Revel Architecture & Design Orchestrates Space and Light for the Austin, Texas HQ of a Start-up

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For a three-story headquarters of an alternative technology company, Revel Architecture & Design furnished a top-floor lounge with pieces representative of the Austin, Texas, location, such as the Nestor Perkal saddlelike bench and Shi-Chieh Lu sling armchair, both in leather and blackened steel. Photography by Garrett Rowland.

For a three-story headquarters of an alternative technology company, Revel Architecture & Design furnished a top-floor lounge with pieces representative of the Austin, Texas, location, such as the Nestor Perkal saddlelike bench and Shi-Chieh Lu sling armchair, both in leather and blackened steel. Photography by Garrett Rowland.

Burgeoning start-ups tend to be freewheeling. Their typical move fast and break things mantra may
encourage innovation, but it’s not so prudent when it comes to workplace planning. The founders of one
alternative technology company, product designers themselves, knew better than to wing it as they quickly opened offices around the world. They turned to Revel Architecture & Design to help create a cohesive look across all their sites and articulate a design ethos that aligned with their—and their product’s—minimalist aesthetic. “The goal is industrial spaces that feel edgy, relaxed, and rooted in location,” Revel design director Tom Tessier begins. In their three-year partnership, the firm has consulted on 11 of the company’s locations and designed seven, including, most recently, its 80,000-square-foot Americas headquarters in Austin, Texas.

Visible from a second-floor lounge, the custom white-oak partitions that rise up through the building’s atrium were crafted by local woodworkers. Photography by Garrett Rowland.

Having conceived offices for such tech clients as Fitbit, Mapbox, and Snapfish, Revel was a natural collaborator for this start-up. The design team, familiar with the tech industry’s anti-corporate culture and aggressive timelines, helped the founders start from scratch, walking them through the basics of spatial organization and room layout. “They needed a lot of guidance,” Tessier continues. “We built trust early on, so were able to move quickly with them.” Adds Revel COO and principal Scott Clement, “They expected amazing design on an insane schedule.”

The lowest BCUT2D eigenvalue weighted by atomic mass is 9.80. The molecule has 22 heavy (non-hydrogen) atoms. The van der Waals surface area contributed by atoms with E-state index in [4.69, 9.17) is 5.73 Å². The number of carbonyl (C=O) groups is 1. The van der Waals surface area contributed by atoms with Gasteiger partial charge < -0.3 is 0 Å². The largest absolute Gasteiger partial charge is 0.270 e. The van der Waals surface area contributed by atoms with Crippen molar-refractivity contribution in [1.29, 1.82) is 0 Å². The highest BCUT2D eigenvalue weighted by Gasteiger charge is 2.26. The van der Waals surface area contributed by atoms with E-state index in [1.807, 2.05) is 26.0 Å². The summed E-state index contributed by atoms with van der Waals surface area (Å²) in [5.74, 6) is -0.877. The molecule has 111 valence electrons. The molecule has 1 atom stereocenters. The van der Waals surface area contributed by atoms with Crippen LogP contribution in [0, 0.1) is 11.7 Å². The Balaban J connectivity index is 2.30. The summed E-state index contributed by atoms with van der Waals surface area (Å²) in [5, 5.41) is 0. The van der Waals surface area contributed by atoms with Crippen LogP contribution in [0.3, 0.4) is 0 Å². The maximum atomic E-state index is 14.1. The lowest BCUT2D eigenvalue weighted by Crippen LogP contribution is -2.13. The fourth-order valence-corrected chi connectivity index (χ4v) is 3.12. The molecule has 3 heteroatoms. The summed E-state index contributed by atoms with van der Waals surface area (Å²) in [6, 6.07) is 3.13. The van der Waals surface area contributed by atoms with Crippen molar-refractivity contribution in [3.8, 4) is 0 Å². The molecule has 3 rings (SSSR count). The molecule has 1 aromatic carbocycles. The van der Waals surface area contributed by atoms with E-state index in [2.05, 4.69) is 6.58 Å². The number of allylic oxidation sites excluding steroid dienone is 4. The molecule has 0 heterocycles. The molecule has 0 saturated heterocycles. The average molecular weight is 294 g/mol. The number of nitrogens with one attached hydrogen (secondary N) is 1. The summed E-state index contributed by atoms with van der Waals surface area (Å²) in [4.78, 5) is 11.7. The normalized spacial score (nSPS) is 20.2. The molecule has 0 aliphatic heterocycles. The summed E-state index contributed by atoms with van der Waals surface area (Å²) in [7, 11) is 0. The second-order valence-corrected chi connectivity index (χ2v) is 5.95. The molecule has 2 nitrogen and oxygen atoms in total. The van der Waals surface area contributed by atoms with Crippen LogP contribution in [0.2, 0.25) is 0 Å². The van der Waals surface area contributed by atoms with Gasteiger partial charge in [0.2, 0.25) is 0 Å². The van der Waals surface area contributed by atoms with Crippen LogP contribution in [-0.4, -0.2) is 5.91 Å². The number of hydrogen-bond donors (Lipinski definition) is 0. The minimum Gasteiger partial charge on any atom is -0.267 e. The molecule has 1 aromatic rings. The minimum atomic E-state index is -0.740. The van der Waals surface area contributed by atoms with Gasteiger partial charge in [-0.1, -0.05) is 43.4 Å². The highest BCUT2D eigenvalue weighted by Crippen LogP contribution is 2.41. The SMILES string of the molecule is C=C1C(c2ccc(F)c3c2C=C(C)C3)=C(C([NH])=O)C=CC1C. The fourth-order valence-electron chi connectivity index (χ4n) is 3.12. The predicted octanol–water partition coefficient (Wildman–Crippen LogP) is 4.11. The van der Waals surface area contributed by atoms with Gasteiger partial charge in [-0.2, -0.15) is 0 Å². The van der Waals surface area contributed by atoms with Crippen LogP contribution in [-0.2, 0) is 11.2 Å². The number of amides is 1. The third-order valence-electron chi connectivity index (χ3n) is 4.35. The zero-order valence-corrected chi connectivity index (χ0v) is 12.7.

Nic Graham’s sofa and lounge chair appoint the game room. Photography by Garrett Rowland.

Case in point: The three-story, 355-
person Austin location was only a year in the making. At the same time, Revel completed the client’s global design guidelines, which are used by other architects on the client’s international projects. The guidelines stipulate that all offices have a modern, Scandinavian look; a high-
contrast materials palette of white oak, concrete, and black metal or paint; open workstations; and local flair. Austin, however, would be a touch more sophisticated, because it includes an executive suite for North and South American sales chiefs. Situated in the hip Zilker neighborhood, the office fills an entire building originally designed for multiple tenants by local architecture firm Sixthriver. Revel’s first task was to repurpose it for a single occupant. The ground floor, originally slated for retail, became an amenities space with a café, bar, and game room. A central atrium connected the second and third floors, but it was sealed off with aluminum mullions and glass. “From day one, we knew we had to tear down all the enclosures around the atrium and open it up,” Revel senior project designer Faegheh Koohestani explains. “It became a gathering spot with a lot of
natural light in the heart of the building.”

Walnut fins define another lounge furnished with a Neri&Hu sofa. Photography by Garrett Rowland.

In the atrium, leather Anderssen & Voll sofas and slim Cecilie Manz coffee tables now cluster around a central staircase; custom blackened-steel planters, made by a local fabricator, climb up the concrete wall. Identical stacked conference rooms, their windows and joints neatly aligned, face the bright space. “You can enter the atrium from many different places and discover a new vignette or architectural element,” Clement notes. Noise could have easily ricocheted down the concrete corridors to workstations at the
perimeter, so Revel created multiple sound-absorbing touchdown areas with rugs, throw pillows, and
upholstered pods and booths. Black aluminum-framed storefront systems—used across all the client’s workplaces—isolate 24 of this site’s meeting rooms plus its nine executive offices.

In an office area, an angled gypsum partition separates a conference room from workstations. Photography by Garrett Rowland.